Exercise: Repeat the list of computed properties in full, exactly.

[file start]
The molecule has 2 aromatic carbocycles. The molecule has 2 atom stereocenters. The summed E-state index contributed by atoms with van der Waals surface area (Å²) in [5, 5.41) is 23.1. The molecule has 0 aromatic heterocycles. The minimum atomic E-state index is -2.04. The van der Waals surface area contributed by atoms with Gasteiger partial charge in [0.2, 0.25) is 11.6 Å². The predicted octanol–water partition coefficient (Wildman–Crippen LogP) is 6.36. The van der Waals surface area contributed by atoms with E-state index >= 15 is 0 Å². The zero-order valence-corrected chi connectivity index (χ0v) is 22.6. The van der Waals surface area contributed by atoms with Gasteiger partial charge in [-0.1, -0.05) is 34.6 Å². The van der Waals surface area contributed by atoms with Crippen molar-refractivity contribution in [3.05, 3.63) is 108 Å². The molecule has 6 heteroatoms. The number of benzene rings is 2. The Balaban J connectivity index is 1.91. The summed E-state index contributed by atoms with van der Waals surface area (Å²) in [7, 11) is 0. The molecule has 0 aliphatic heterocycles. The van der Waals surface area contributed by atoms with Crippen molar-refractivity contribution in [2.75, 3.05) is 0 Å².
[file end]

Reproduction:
The molecule has 2 aromatic carbocycles. The molecule has 2 atom stereocenters. The summed E-state index contributed by atoms with van der Waals surface area (Å²) in [5, 5.41) is 23.1. The molecule has 0 aromatic heterocycles. The minimum atomic E-state index is -2.04. The van der Waals surface area contributed by atoms with Gasteiger partial charge in [0.2, 0.25) is 11.6 Å². The predicted octanol–water partition coefficient (Wildman–Crippen LogP) is 6.36. The van der Waals surface area contributed by atoms with E-state index >= 15 is 0 Å². The zero-order valence-corrected chi connectivity index (χ0v) is 22.6. The van der Waals surface area contributed by atoms with Gasteiger partial charge in [-0.1, -0.05) is 34.6 Å². The van der Waals surface area contributed by atoms with Crippen molar-refractivity contribution in [3.05, 3.63) is 108 Å². The molecule has 6 heteroatoms. The number of benzene rings is 2. The Balaban J connectivity index is 1.91. The summed E-state index contributed by atoms with van der Waals surface area (Å²) in [7, 11) is 0. The molecule has 0 aliphatic heterocycles. The van der Waals surface area contributed by atoms with Crippen molar-refractivity contribution in [2.75, 3.05) is 0 Å².